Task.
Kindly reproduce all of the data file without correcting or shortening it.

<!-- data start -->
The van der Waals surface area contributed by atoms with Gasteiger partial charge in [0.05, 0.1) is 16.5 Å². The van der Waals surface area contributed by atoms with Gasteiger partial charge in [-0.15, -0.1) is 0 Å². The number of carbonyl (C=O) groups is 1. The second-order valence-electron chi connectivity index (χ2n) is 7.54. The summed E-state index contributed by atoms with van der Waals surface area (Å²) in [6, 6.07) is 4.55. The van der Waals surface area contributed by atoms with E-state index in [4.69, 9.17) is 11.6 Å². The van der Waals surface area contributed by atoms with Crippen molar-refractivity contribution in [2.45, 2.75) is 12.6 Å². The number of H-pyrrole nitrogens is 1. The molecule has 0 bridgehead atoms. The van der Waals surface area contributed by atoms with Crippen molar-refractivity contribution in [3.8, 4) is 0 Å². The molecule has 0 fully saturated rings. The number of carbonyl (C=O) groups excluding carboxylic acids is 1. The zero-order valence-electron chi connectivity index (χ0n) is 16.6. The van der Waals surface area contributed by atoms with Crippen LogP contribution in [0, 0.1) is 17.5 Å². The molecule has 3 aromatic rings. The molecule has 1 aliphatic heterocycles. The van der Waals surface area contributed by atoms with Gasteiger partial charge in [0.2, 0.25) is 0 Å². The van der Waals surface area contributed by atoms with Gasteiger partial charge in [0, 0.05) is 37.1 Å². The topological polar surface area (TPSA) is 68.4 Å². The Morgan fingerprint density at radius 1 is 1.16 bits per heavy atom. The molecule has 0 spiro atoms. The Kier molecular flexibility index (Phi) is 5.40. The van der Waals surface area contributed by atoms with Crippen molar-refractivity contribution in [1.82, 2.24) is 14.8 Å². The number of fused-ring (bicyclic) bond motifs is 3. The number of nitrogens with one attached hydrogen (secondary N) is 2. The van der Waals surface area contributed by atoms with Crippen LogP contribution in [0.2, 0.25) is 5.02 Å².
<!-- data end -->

The van der Waals surface area contributed by atoms with Gasteiger partial charge in [0.05, 0.1) is 16.5 Å². The van der Waals surface area contributed by atoms with Gasteiger partial charge in [-0.15, -0.1) is 0 Å². The number of carbonyl (C=O) groups is 1. The second-order valence-electron chi connectivity index (χ2n) is 7.54. The summed E-state index contributed by atoms with van der Waals surface area (Å²) in [6, 6.07) is 4.55. The van der Waals surface area contributed by atoms with E-state index in [4.69, 9.17) is 11.6 Å². The van der Waals surface area contributed by atoms with Crippen molar-refractivity contribution in [2.45, 2.75) is 12.6 Å². The number of H-pyrrole nitrogens is 1. The molecule has 0 bridgehead atoms. The van der Waals surface area contributed by atoms with Crippen molar-refractivity contribution in [3.8, 4) is 0 Å². The molecule has 0 fully saturated rings. The number of carbonyl (C=O) groups excluding carboxylic acids is 1. The zero-order valence-electron chi connectivity index (χ0n) is 16.6. The van der Waals surface area contributed by atoms with Crippen LogP contribution in [0, 0.1) is 17.5 Å². The molecule has 3 aromatic rings. The molecule has 1 aliphatic heterocycles. The van der Waals surface area contributed by atoms with Gasteiger partial charge in [0.2, 0.25) is 0 Å². The van der Waals surface area contributed by atoms with Gasteiger partial charge in [0, 0.05) is 37.1 Å². The topological polar surface area (TPSA) is 68.4 Å². The Morgan fingerprint density at radius 1 is 1.16 bits per heavy atom. The molecule has 0 spiro atoms. The Kier molecular flexibility index (Phi) is 5.40. The van der Waals surface area contributed by atoms with Crippen molar-refractivity contribution in [1.82, 2.24) is 14.8 Å². The number of fused-ring (bicyclic) bond motifs is 3. The number of nitrogens with one attached hydrogen (secondary N) is 2. The van der Waals surface area contributed by atoms with Crippen LogP contribution in [0.2, 0.25) is 5.02 Å².